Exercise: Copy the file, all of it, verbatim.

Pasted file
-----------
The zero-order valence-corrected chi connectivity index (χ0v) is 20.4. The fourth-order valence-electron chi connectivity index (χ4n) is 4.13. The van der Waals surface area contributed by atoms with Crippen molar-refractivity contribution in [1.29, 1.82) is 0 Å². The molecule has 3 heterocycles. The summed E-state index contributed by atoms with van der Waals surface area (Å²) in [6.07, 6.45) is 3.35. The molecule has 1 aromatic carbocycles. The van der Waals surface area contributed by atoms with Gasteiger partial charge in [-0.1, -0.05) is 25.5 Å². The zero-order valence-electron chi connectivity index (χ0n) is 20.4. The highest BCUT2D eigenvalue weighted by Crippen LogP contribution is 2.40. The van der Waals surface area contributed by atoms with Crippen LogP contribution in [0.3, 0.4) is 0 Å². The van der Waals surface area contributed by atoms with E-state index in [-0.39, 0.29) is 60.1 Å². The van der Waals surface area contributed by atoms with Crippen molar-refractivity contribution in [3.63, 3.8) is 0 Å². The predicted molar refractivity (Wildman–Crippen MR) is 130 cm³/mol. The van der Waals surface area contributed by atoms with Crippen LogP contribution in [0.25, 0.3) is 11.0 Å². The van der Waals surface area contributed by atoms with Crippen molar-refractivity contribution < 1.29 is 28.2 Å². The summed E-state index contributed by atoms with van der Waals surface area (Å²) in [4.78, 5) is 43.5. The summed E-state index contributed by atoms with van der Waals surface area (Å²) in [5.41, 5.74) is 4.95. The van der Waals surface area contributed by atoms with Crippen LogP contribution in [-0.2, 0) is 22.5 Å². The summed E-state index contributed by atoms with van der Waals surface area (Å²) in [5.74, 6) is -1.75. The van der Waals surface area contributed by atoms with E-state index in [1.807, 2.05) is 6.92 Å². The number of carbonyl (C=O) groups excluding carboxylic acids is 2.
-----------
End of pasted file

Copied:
The zero-order valence-corrected chi connectivity index (χ0v) is 20.4. The fourth-order valence-electron chi connectivity index (χ4n) is 4.13. The van der Waals surface area contributed by atoms with Crippen molar-refractivity contribution in [1.29, 1.82) is 0 Å². The molecule has 3 heterocycles. The summed E-state index contributed by atoms with van der Waals surface area (Å²) in [6.07, 6.45) is 3.35. The molecule has 1 aromatic carbocycles. The van der Waals surface area contributed by atoms with Gasteiger partial charge in [-0.1, -0.05) is 25.5 Å². The zero-order valence-electron chi connectivity index (χ0n) is 20.4. The highest BCUT2D eigenvalue weighted by Crippen LogP contribution is 2.40. The van der Waals surface area contributed by atoms with Crippen LogP contribution in [0.3, 0.4) is 0 Å². The van der Waals surface area contributed by atoms with E-state index in [-0.39, 0.29) is 60.1 Å². The van der Waals surface area contributed by atoms with Crippen molar-refractivity contribution in [3.63, 3.8) is 0 Å². The predicted molar refractivity (Wildman–Crippen MR) is 130 cm³/mol. The van der Waals surface area contributed by atoms with Crippen LogP contribution in [0.25, 0.3) is 11.0 Å². The van der Waals surface area contributed by atoms with Crippen molar-refractivity contribution < 1.29 is 28.2 Å². The summed E-state index contributed by atoms with van der Waals surface area (Å²) in [4.78, 5) is 43.5. The summed E-state index contributed by atoms with van der Waals surface area (Å²) in [5.41, 5.74) is 4.95. The van der Waals surface area contributed by atoms with Crippen LogP contribution in [-0.2, 0) is 22.5 Å². The summed E-state index contributed by atoms with van der Waals surface area (Å²) in [5.74, 6) is -1.75. The van der Waals surface area contributed by atoms with E-state index in [1.807, 2.05) is 6.92 Å². The number of carbonyl (C=O) groups excluding carboxylic acids is 2.